Lawyers for Prince Edward County resident Ian Hanna will seek leave to appeal the recent Divisional Court decision in his application for judicial review of provisions of the Green Energy Act.
Hanna is behind one of Ontario’s most important legal challenges to the Canadian wind industry. The challenge revolves around the lack of scientific evidence that the legislated 550 metre setback between industrial wind turbines and residences protects human health.
Recently the Divisional Court of Ontario ruled against Hanna arguing that people concerned about the effects of wind turbines should take their case to the province’s Environmental Review Tribunal
Hanna’s decision to seek leave to appeal is based on a fundamental concern that the standard of proof and adequacy of evidence submitted by the minister of the environment is the issue, said Hanna’s lawyer in a recent media release.
The review of the evidence of the environment minister shows a complete absence of reports from any medical experts. Although the minister included scientific references, no actual medical advice was sought and none was accepted.
Gillespie will argue that the minister failed to show precaution or evidence that human health issues were assessed prior to the setbacks being established.
As part of his application, Hanna has filed evidence of medical doctors from Canada, the United States and England who have identified numerous risks to human health when wind turbines are located too close to human habitation.
The Ian Hanna case has been a rallying cry for communities who believe that the process introduced by the Ontario government surrounding industrial wind turbines is broken.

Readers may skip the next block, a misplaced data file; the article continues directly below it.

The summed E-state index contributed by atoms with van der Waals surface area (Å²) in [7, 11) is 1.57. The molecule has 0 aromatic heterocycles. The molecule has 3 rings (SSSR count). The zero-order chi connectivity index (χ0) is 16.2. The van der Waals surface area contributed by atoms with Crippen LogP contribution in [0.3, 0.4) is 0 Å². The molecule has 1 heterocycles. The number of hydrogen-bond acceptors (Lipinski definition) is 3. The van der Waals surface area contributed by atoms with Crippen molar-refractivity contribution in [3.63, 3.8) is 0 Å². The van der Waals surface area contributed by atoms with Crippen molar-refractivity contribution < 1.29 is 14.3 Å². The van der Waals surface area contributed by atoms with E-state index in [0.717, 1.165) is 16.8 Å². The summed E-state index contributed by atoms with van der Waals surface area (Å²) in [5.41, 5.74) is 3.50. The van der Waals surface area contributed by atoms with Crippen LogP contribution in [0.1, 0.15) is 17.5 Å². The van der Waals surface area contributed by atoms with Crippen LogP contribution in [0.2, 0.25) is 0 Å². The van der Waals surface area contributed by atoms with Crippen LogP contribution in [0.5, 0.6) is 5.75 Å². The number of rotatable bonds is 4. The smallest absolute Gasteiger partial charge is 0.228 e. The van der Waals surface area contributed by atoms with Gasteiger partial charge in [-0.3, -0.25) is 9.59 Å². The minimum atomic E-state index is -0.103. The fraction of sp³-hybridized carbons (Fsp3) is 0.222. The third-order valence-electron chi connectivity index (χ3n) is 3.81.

It is expected that the Ontario Court of Appeal will rule on the motion for leave to appeal later this year.
Meanwhile Wind Concerns Meaford, a grass roots group, is organizing a speaking engagement with Hanna, his lawyer Eric Gillespie, University of Toronto professor Michael Trebilcock as well as realtor Mike McMurray and Tom Adams.
Hanna will talk about what led him to challenge the processes involved in determining the setbacks of wind turbines. Gillespie will discuss the legal issues and options available to municipalities with regard to the Green Energy Act.
Trebilcock, who is chairman of law and economics at the University of Toronto, will speak about the effect of renewable energy policies on electricity prices in Ontario, employment in Ontario and the environment.
As well Tom Adams an independent energy advisor and former executive director of Energy Probe will review the impact of renewable energy on power systems, reliability and the consumer.
McMurray, a realtor from Flesherton, will discuss the effects of wind turbines on property values.
The speaking event is on April 9 at Meaford Hall starting at 3 p.m. Tickets are $5.65 and available at the hall.
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